SMBs are often lax when it comes to security
- Many small businesses operate in an environment of trust; people know and trust one another. This trust can be exploited by a disgruntled employee or an outsider.
- Keep user identity management and passwords private and secure; Manage administrator and “super user” passwords so that they are unique, complex, and secure.
- Keep servers and systems with sensitive data/access secure; enforce screen locking and passwords.
- Educate your staff on security risks and behaviors.
Taking cyber security seriously is the first and best step in protecting your business, employees, and customers. Protection need not be overly complex; nor must reasonable protection be a budget busting expense. Reasonable measures balance cost and security.
As we’ve mentioned before, more small and midsize businesses (SMBs) are falling victim to cybercrime. According to HP’s Cyber Security and Your Business report, Cybercrime costs SMBs 4.2 times more per employee than larger businesses, and 60% of SMBs that experience a data breach are out of business in six months.
Why are SMBs, and you, a target for cyber criminals?
SMBs spend less on security while larger businesses are increasing their security protections.
- Your business is an easier target because you are more likely to lack basic protections. In effect, you may attract cyber criminals because you are an easier target.
- Budget for, and implement, reasonable protections covering user identities, access controls, user permissions, data loss prevention, and employee awareness and training.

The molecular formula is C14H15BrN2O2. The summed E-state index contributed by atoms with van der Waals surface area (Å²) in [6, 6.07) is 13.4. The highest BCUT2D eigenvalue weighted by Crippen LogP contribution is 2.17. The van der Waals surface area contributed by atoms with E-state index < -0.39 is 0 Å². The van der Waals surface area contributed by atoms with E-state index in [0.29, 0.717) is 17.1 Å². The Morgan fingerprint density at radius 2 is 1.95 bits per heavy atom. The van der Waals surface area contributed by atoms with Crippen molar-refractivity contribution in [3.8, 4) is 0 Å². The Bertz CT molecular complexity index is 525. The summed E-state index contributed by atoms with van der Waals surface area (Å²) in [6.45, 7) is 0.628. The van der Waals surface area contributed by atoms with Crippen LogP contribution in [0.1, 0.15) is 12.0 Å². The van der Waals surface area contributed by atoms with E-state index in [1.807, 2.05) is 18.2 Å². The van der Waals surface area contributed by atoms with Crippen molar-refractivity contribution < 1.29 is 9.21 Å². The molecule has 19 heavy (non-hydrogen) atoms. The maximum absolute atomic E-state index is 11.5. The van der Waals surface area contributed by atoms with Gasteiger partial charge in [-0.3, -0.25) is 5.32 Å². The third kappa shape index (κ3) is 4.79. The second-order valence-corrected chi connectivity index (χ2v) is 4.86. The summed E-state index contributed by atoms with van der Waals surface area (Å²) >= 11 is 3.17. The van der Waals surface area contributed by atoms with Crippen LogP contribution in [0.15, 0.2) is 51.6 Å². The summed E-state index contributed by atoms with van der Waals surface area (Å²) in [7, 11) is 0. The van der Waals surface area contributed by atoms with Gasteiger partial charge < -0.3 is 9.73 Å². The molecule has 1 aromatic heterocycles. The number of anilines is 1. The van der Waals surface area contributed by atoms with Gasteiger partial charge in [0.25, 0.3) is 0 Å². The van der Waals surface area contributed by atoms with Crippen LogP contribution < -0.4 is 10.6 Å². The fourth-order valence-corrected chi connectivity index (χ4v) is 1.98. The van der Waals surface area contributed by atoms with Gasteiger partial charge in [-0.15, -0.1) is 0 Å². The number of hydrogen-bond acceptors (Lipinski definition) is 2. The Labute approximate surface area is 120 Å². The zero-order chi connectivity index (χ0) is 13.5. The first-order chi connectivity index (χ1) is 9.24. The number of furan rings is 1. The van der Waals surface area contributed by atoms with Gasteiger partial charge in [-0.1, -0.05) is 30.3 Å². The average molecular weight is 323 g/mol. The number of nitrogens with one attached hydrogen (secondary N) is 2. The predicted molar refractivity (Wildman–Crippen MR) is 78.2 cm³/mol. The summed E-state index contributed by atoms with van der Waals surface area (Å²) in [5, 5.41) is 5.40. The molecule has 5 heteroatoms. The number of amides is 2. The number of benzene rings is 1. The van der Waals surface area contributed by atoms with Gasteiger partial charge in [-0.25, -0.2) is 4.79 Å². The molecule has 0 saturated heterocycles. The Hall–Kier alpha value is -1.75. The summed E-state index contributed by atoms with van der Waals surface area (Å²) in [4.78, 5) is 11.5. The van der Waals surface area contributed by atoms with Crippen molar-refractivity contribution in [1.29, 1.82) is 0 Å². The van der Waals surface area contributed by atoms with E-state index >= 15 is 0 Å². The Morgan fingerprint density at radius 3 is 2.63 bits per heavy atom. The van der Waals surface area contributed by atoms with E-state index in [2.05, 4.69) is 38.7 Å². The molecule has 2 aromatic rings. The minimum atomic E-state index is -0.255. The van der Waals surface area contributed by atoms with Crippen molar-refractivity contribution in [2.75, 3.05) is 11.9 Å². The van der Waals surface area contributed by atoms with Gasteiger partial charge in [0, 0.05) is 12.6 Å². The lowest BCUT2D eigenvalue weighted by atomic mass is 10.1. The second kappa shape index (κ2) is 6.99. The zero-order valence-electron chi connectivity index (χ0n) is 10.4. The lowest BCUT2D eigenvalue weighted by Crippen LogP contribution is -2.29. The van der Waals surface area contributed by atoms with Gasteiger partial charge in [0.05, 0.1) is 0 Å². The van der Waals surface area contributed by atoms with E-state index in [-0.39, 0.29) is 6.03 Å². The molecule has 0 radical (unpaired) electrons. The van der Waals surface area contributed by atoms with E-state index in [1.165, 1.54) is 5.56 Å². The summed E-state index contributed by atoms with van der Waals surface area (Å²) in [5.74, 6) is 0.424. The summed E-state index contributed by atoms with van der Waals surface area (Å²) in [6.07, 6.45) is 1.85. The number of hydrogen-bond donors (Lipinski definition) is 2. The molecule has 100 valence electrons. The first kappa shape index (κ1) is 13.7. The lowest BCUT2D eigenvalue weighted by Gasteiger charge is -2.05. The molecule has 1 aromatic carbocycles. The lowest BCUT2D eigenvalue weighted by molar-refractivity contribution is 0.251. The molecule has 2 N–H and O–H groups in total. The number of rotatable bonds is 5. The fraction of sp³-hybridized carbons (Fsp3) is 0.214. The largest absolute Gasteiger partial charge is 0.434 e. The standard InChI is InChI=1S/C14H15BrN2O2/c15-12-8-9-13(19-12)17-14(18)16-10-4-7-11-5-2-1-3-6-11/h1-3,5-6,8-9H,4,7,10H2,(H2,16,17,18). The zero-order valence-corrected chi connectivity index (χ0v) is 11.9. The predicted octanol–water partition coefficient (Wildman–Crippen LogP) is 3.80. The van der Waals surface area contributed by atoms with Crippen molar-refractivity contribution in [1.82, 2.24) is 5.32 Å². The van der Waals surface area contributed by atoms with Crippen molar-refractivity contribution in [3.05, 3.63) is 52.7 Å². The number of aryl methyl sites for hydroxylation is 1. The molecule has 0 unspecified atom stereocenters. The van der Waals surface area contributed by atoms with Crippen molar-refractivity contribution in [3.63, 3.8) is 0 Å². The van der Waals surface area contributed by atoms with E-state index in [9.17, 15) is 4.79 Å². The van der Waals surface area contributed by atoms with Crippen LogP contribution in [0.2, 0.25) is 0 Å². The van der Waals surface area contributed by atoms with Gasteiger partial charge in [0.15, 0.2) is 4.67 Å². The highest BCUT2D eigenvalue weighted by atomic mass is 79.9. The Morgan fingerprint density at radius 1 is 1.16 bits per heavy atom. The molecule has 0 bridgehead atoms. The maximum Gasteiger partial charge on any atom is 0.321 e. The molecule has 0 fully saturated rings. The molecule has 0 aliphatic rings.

SMBs do not have in-house security expertise.
- Keeping up with risks and trends is time consuming above and beyond ensuring that your security measures are updated and working on a day-to-day basis.
- Leverage technology and your IT partners for automated solutions and expertise, as well as on-going management of your security and privacy solutions.
SMBS are moving into the cloud.
- Using cloud applications and storage makes sense. But, your data is no longer behind a physical or logical “firewall”. Protecting your data means protecting the cloud systems and services you use.
- Always select business-grade services over consumer services. Implement all security features, including 2 Factor Authentication. And, when possible, integrate access to cloud services into a single system for managing user identities. And, do not forget to train, and periodically remind, your staff how their awareness and actions can allow or prevent an attack.
Start the new year off right with a review of your IT security and data privacy policies, procedures, and systems. Doing so is an affordable way to protect your business, your employees, and your customers from cyber crime. The cost of prevention is miniscule compared to the cost of a breach.
Last week, our strategic partner Privacy Ref held their quarterly review of recent data breaches. In his presentation, Ben Siegel, CIPM, identified 4 lessons learned from recent data breaches, including: Google Android; Hillary Tentler, CPA; Folsom State Prison; and the Internal Revenue Service.
#1: Unauthorized Mobile Apps Create Risk
Issue: Users can download apps from sites other than the Google Play store. These apps are not “vetted” and gain access to tokens used to control users’ accounts.
Lesson: As the threat is outside of Google’s control, you need to put systems in place to prevent unauthorized apps from access your company’s data via mobile devices.
#2: Local Data is At Risk, Too
Issue: In the burglary of an accountant’s home, three hard drives were stolen and only one was recovered during the arrest.
Lesson: Physical devices, when stolen, can result in a serious data breach; While moving 100% cloud is more secure, it may not be a practical option for your business yet. You should ensure any local data is encrypted and subject to regular backup.
#3: Internal Breaches are Still a Breach
Issue: A file including names, social security numbers, and other sensitive data was saved to a shared location accessible to anybody in the organization.